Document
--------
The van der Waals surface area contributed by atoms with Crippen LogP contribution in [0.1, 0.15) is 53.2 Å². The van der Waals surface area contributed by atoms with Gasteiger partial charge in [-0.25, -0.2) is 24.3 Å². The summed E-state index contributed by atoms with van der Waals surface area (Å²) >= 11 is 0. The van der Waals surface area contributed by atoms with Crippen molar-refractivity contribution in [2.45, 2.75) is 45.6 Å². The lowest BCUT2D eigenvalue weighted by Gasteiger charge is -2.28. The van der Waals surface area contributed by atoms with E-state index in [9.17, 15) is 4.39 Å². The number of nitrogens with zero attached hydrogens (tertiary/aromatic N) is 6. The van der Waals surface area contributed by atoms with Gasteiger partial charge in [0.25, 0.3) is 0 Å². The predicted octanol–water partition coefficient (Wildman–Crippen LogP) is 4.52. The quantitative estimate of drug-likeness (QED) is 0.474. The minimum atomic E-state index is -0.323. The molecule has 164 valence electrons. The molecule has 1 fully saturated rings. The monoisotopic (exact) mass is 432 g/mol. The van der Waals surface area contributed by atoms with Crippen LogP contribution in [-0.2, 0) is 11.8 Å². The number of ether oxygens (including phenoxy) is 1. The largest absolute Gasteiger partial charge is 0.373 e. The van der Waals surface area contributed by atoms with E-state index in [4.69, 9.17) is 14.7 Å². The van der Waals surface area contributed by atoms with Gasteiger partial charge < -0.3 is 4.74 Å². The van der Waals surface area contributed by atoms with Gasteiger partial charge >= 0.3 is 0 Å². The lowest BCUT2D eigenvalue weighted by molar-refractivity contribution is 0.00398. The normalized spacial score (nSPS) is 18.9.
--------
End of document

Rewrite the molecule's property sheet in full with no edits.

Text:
The van der Waals surface area contributed by atoms with Crippen LogP contribution in [0.1, 0.15) is 53.2 Å². The van der Waals surface area contributed by atoms with Gasteiger partial charge in [-0.25, -0.2) is 24.3 Å². The summed E-state index contributed by atoms with van der Waals surface area (Å²) >= 11 is 0. The van der Waals surface area contributed by atoms with Crippen molar-refractivity contribution in [2.45, 2.75) is 45.6 Å². The lowest BCUT2D eigenvalue weighted by Gasteiger charge is -2.28. The van der Waals surface area contributed by atoms with E-state index in [9.17, 15) is 4.39 Å². The number of nitrogens with zero attached hydrogens (tertiary/aromatic N) is 6. The van der Waals surface area contributed by atoms with Gasteiger partial charge in [0.25, 0.3) is 0 Å². The predicted octanol–water partition coefficient (Wildman–Crippen LogP) is 4.52. The quantitative estimate of drug-likeness (QED) is 0.474. The minimum atomic E-state index is -0.323. The molecule has 164 valence electrons. The molecule has 1 fully saturated rings. The monoisotopic (exact) mass is 432 g/mol. The van der Waals surface area contributed by atoms with Crippen LogP contribution in [-0.2, 0) is 11.8 Å². The number of ether oxygens (including phenoxy) is 1. The largest absolute Gasteiger partial charge is 0.373 e. The van der Waals surface area contributed by atoms with E-state index in [4.69, 9.17) is 14.7 Å². The van der Waals surface area contributed by atoms with Gasteiger partial charge < -0.3 is 4.74 Å². The van der Waals surface area contributed by atoms with Gasteiger partial charge >= 0.3 is 0 Å². The lowest BCUT2D eigenvalue weighted by molar-refractivity contribution is 0.00398. The normalized spacial score (nSPS) is 18.9.